PASSENGER ON THE PEARL by Winifred Conkling tells the true story of Emily Edmonson’s flight from slavery. The work of nonfiction for youth is an authentic portrayal of the heartbreaking reality of slavery. Readers are immediately immersed in the story as Emily and her sibling’s attempt to escape on a ship called the Pearl. After their unsuccessful quest for freedom, the story continues to follow Emily’s life in slavery as well as the plight of the abolitionists who planned the escape. Ultimately, Emily and her sister are freed, educated, and became abolitionists themselves. They even develop a friendship with Harriet Beecher Stowe, author of Uncle Tom’s Cabin.
The book includes a variety of compelling primary source documents including photographs, paintings, manifests, and posters that dramatically visualize the story. Graphic elements including maps, a timeline, and a family tree that help orient readers. The source notes, bibliography, and index are helpful to young researchers.
Focused fact sheets interwoven into the story help readers understand the laws and practical threats to slaves seeking freedom in the mid 19th century.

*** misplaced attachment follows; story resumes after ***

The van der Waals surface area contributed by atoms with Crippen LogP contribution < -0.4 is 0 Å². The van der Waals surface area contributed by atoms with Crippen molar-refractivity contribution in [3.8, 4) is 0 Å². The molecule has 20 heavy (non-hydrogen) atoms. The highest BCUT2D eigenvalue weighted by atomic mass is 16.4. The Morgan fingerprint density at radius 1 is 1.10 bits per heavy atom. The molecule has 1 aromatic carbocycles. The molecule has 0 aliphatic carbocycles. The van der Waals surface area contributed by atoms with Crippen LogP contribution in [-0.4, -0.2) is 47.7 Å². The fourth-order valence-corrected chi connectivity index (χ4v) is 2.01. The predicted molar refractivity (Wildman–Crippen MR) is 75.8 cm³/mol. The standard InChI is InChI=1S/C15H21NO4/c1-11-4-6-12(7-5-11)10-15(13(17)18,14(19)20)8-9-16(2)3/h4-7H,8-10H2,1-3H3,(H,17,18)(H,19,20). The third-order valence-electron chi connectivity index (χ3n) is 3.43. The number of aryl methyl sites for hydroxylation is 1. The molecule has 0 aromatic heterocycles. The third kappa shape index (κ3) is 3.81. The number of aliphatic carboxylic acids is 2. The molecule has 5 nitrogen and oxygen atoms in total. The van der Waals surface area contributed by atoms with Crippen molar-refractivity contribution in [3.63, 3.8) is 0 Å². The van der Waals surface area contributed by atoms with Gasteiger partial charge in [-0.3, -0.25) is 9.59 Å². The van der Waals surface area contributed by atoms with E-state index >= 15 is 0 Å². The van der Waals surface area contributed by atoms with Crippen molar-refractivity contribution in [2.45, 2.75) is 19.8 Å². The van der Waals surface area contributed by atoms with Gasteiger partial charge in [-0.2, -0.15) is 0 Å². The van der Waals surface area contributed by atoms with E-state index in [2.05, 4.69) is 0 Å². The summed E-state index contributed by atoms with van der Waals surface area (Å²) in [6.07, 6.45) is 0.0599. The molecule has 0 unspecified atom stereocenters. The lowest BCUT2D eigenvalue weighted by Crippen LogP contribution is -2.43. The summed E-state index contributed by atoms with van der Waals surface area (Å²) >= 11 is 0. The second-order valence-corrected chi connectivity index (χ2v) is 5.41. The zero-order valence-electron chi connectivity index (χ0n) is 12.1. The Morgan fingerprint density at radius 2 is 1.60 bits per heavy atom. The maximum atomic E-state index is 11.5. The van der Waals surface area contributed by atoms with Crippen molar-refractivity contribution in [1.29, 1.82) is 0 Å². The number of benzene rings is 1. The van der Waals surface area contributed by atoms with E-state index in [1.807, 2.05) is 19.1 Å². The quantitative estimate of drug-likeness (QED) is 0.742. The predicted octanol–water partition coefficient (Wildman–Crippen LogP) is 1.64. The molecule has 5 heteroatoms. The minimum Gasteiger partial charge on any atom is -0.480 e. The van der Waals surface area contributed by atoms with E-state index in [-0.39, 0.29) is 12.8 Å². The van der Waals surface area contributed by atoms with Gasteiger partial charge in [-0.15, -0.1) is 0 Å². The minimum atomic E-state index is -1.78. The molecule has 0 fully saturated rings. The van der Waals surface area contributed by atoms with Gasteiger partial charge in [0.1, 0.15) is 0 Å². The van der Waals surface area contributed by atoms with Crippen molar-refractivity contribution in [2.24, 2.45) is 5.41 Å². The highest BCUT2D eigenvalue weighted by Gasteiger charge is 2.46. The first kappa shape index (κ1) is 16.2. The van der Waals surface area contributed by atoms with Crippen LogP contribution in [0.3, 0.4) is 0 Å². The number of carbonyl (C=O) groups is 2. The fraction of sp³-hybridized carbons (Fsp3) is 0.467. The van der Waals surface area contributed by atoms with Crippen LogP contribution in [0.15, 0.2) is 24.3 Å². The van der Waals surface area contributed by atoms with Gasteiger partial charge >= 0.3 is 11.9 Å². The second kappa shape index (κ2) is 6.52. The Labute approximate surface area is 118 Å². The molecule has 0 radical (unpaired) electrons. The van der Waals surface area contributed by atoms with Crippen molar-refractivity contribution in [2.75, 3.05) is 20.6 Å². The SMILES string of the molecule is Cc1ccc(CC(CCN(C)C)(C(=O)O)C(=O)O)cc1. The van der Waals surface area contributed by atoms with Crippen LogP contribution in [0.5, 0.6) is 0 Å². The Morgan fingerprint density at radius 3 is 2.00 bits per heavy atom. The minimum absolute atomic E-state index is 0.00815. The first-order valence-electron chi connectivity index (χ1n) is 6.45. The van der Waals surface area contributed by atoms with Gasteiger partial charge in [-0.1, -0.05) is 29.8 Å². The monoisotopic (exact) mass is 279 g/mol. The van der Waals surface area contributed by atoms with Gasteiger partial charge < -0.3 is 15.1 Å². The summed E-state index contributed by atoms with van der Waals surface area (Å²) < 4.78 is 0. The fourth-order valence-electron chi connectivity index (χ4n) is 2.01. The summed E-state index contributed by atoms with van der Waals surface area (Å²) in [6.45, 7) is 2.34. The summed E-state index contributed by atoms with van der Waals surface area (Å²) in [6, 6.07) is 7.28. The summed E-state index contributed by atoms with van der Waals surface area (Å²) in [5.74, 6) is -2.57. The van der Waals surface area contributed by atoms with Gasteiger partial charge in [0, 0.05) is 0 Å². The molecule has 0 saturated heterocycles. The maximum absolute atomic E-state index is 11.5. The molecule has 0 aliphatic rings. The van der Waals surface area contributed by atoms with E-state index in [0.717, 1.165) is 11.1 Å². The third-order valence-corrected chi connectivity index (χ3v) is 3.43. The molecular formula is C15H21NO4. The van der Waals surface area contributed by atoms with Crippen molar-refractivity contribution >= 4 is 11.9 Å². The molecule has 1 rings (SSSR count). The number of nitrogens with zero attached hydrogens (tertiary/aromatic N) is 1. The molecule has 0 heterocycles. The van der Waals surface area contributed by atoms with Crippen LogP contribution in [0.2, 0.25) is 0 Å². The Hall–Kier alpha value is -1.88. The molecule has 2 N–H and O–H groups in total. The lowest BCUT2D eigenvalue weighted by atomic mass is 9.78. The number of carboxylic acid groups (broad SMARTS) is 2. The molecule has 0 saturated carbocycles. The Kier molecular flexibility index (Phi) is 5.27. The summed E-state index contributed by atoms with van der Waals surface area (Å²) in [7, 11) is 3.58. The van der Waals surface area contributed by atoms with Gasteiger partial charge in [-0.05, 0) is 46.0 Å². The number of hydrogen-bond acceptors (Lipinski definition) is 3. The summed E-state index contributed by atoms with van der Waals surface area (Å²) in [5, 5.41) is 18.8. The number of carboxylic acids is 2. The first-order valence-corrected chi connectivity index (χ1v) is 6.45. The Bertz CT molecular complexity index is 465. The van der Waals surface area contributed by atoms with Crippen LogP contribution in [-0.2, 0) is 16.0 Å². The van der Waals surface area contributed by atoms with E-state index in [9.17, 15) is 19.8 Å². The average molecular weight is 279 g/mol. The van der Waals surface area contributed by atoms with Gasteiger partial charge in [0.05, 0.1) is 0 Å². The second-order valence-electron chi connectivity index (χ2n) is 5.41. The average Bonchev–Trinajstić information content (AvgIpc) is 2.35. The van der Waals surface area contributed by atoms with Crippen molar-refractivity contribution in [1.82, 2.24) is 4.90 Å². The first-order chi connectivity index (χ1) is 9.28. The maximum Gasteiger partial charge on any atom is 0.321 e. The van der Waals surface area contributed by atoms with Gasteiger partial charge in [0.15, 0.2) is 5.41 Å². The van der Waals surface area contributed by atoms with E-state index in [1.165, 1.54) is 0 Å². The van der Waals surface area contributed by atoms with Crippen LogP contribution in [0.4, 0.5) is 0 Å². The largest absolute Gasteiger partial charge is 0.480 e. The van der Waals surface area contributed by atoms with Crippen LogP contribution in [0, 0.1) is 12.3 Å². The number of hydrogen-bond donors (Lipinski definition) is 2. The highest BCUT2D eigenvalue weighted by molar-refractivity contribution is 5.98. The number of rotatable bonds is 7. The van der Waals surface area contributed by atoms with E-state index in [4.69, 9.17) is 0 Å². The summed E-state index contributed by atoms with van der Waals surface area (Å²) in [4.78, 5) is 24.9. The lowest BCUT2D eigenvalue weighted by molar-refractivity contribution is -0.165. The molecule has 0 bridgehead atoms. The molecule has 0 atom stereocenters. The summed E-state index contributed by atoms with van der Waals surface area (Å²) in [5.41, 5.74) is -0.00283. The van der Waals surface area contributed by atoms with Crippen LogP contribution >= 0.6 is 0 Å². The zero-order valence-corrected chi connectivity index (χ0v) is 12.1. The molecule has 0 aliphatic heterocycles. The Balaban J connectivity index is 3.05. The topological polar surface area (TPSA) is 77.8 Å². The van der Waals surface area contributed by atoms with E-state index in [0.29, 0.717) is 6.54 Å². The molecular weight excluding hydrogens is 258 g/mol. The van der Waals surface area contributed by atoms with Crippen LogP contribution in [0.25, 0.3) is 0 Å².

Conkling does a masterful job merging the real-world story of Emily with background information about the time period and specific events associated with the famous failed escape. The combination creates both empathy for the runaway slaves as well as an understanding of the context of the escape.
The National Park Service Underground Railroad Map at http://www.nps.gov/subjects/ugrr/discover_history/underground_map.htmprovides a map showing hundreds of locations related to the Underground Railroad.
To learn more about author Winifred Conkling, go to http://www.winifredconkling.com/.
After reading this wonderful book for youth, some teens might be interested in a more in-depth examination of the attempted escape and the aftermath. Read ESCAPE ON THE PEARL (2007) by Mary Kay Ricks, a work of nonfiction for adults.
NetGalley ARC used for review